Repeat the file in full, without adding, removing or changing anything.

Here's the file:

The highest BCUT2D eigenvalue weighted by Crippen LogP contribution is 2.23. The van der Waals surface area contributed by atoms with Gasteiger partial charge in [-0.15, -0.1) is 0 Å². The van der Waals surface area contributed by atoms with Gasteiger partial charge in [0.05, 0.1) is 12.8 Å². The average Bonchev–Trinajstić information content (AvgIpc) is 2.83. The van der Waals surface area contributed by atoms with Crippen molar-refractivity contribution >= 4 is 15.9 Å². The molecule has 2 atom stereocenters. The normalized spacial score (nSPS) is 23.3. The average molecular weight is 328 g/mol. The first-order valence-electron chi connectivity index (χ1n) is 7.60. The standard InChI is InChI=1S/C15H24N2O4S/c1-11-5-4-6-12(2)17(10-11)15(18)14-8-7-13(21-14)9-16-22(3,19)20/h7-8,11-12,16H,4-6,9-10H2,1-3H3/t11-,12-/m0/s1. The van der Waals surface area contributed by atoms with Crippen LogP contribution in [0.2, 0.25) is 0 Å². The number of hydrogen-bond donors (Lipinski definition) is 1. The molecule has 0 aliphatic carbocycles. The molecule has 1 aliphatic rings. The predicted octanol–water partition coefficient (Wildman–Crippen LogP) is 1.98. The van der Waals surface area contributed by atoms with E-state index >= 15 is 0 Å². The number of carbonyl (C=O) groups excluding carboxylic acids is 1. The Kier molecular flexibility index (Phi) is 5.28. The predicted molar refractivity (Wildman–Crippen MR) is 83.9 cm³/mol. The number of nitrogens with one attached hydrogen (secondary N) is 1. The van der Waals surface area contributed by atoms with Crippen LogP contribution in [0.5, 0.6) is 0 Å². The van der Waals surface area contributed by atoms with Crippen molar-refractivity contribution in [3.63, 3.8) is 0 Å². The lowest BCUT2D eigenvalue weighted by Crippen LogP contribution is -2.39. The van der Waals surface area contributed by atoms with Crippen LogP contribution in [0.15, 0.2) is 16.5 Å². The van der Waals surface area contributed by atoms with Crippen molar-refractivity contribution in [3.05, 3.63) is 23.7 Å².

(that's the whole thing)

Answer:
The highest BCUT2D eigenvalue weighted by Crippen LogP contribution is 2.23. The van der Waals surface area contributed by atoms with Gasteiger partial charge in [-0.15, -0.1) is 0 Å². The van der Waals surface area contributed by atoms with Gasteiger partial charge in [0.05, 0.1) is 12.8 Å². The average Bonchev–Trinajstić information content (AvgIpc) is 2.83. The van der Waals surface area contributed by atoms with Crippen molar-refractivity contribution >= 4 is 15.9 Å². The molecule has 2 atom stereocenters. The normalized spacial score (nSPS) is 23.3. The average molecular weight is 328 g/mol. The first-order valence-electron chi connectivity index (χ1n) is 7.60. The standard InChI is InChI=1S/C15H24N2O4S/c1-11-5-4-6-12(2)17(10-11)15(18)14-8-7-13(21-14)9-16-22(3,19)20/h7-8,11-12,16H,4-6,9-10H2,1-3H3/t11-,12-/m0/s1. The van der Waals surface area contributed by atoms with Crippen LogP contribution in [0.2, 0.25) is 0 Å². The number of hydrogen-bond donors (Lipinski definition) is 1. The molecule has 0 aliphatic carbocycles. The molecule has 1 aliphatic rings. The predicted octanol–water partition coefficient (Wildman–Crippen LogP) is 1.98. The van der Waals surface area contributed by atoms with E-state index >= 15 is 0 Å². The number of carbonyl (C=O) groups excluding carboxylic acids is 1. The Kier molecular flexibility index (Phi) is 5.28. The predicted molar refractivity (Wildman–Crippen MR) is 83.9 cm³/mol. The number of nitrogens with one attached hydrogen (secondary N) is 1. The van der Waals surface area contributed by atoms with Crippen LogP contribution in [0.5, 0.6) is 0 Å². The van der Waals surface area contributed by atoms with Crippen molar-refractivity contribution in [3.63, 3.8) is 0 Å². The lowest BCUT2D eigenvalue weighted by Crippen LogP contribution is -2.39. The van der Waals surface area contributed by atoms with Crippen LogP contribution in [0.15, 0.2) is 16.5 Å². The van der Waals surface area contributed by atoms with Crippen molar-refractivity contribution in [3.05, 3.63) is 23.7 Å².